When applying regression tests to Raptor, we run them against each internal build of Raptor-Dev with our Continuous Integration (CI) server. Our engineers integrate source code into our shared repository. From here, the CI server monitors our source code after each check-in. This automatically builds and tests the product to identify any potential errors. If an error occurs, the server alerts our team of the regression. The alert allows them to detect and correct problems early on. With this automation, we receive the added benefit of accelerated software releases.

The Three Stages of Regression Testing

We continue testing on every version of our Raptor Software Tools by pushing them through the three stages of regression testing. These three stages are software-only, processor-in-the-loop, and hardware tests.

Software-only tests ensure that each model previously built will continue to build. Every potential software release is tested across every possible Matlab Version currently supported by Raptor-Dev. These tests determine if the software is functioning correctly and identifies if any platform specific issues arise. Our engineers use software-only testing to guarantee that the new Raptor-Dev release will function for all customers across all supported platforms.

Processor-in-the-loop testing assures that each software version runs properly on the intended hardware. Raptor-Test scripts run against the hardware integrated with the new software release to validate whether all major functions work properly. This stage tests major features, such as interpolation tables, fault manager, and the J1939 protocol library.

Hardware tests, performed on our U.R.R., establish whether the hardware inputs and outputs function through all possible scenarios according to customer specifications with the new build of Raptor-Dev. Once a software package is flashed onto an ECU, the test module interfaces with a coordinator module. Then, test scripts are run to transmit and receive sensor and actuation signals between the two modules. Signals, such as analog inputs, are then rendered to the target hardware and become verified. Lastly, the coordinator hardware receives the test outputs to determine proper functionality for actuation signals. These signals include PWM and digital outputs (I/O).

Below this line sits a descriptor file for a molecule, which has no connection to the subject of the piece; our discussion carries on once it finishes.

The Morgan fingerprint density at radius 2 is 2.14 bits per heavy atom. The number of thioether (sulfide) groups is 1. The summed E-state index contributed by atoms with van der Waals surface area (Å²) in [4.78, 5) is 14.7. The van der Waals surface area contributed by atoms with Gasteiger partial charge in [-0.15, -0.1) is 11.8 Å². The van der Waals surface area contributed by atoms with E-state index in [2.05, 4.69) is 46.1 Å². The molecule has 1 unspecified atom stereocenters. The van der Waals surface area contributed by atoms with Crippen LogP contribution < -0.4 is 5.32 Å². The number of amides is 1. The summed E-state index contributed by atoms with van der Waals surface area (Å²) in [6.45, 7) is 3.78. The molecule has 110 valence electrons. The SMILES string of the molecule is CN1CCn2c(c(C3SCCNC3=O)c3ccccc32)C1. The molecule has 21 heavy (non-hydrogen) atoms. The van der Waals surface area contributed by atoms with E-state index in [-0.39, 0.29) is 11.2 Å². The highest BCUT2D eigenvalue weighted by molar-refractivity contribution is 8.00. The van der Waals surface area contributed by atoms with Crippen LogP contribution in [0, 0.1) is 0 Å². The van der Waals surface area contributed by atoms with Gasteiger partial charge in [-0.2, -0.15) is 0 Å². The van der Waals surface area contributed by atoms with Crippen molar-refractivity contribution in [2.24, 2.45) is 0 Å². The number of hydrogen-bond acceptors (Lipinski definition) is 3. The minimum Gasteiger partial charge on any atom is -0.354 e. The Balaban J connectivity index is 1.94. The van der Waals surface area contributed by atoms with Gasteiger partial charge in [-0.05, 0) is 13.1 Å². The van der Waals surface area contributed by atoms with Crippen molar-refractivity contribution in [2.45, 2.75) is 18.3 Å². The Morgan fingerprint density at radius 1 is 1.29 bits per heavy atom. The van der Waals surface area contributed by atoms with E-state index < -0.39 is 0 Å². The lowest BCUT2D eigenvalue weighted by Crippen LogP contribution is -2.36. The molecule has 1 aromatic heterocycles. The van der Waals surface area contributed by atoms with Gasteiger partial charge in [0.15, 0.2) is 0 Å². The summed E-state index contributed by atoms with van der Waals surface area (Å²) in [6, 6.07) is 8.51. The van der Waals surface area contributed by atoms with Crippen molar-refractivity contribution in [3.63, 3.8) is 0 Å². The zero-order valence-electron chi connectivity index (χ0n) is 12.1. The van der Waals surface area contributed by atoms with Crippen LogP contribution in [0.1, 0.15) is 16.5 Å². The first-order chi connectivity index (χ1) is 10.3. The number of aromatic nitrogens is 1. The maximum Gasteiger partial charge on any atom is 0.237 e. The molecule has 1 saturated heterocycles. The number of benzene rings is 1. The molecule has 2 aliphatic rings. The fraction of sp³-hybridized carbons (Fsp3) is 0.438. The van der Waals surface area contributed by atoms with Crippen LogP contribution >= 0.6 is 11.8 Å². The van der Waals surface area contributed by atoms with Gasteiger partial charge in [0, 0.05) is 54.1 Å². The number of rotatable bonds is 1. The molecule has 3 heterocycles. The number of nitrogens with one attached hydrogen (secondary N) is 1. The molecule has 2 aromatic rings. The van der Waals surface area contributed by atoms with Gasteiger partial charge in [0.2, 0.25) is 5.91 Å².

Building Validation with Raptor-Test

Raptor-Test is a powerful software tool that, in conjunction with a test bench setup, facilitates testing of model-based software against a system’s requirements through simulated hardware-in-the-loop (SimHIL). SimHIL testing is a control systems validation strategy. It uses simulated I/O to verify that the software functions match the application requirements. By using a graphical PC interface, users quickly create and execute a test script over a USB-to-CAN interface, automating a once error-prone, manual testing process.

Raptor-Test configuration can vary with the application’s testing requirements. Some applications only require a PC to run Raptor-Test, a Kvaser cable for CAN-to-USB connection, and the ECU under test. For more complex applications, Raptor-Test can interface with both a Test Module and a Coordinator Module (which typically runs a plant model), transmitting and receiving simulated sensor and actuation signals between the two modules.


Building a validation test plan with Raptor-Test uses automation to reliably and repeatedly test your software changes. Ultimately, this improvement gives you greater confidence in your software, putting you on the path to production.

Develop Your Solution with the Intended Results

Software modifications occur throughout the development cycle, and regression testing is often tedious and overwhelming. However, it’s vital for ensuring your end product functions as intended. If you’re looking to develop a program that requires efficient and affordable regression testing prior to your solution’s release, contact New Eagle.

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What to Expect from Raptor™ 2019a

raptor 2019a release

Coming this week, our Raptor™ dev team will publish the Release Notes for the next major Raptor™ release, Raptor 2019a. See below for what improvements have been made. Plus, get the recap from the MathWorks Automotive Conference, learn more about upcoming Raptor training opportunities, and find out great ways to stay up-to-date with New Eagle events and the latest Raptor enhancements.

What’s New with Raptor 2019a

Raptor 2019a brings key improvements to Raptor-Dev, Raptor-Cal, Raptor-CAN, and Raptor-Test. Here’s what to expect: 

Raptor-Dev 2019a
  • BCM48: CAN queue improvements, EEPROM driver enhancements, added Duty Cycle measurements for frequency inputs
  • GCM/ECM196: enhanced Application Monitor functionality, added redundant EEPROM capability, CAN2/3 robustness fixes, added J1939 support
  • GCM80: CAN queue improvements, CAN messaging fixes, added J1939 support
  • Displays: Updated default EEPROM storage logic, startup display improvements
  • Enhanced support for third-party calibration tools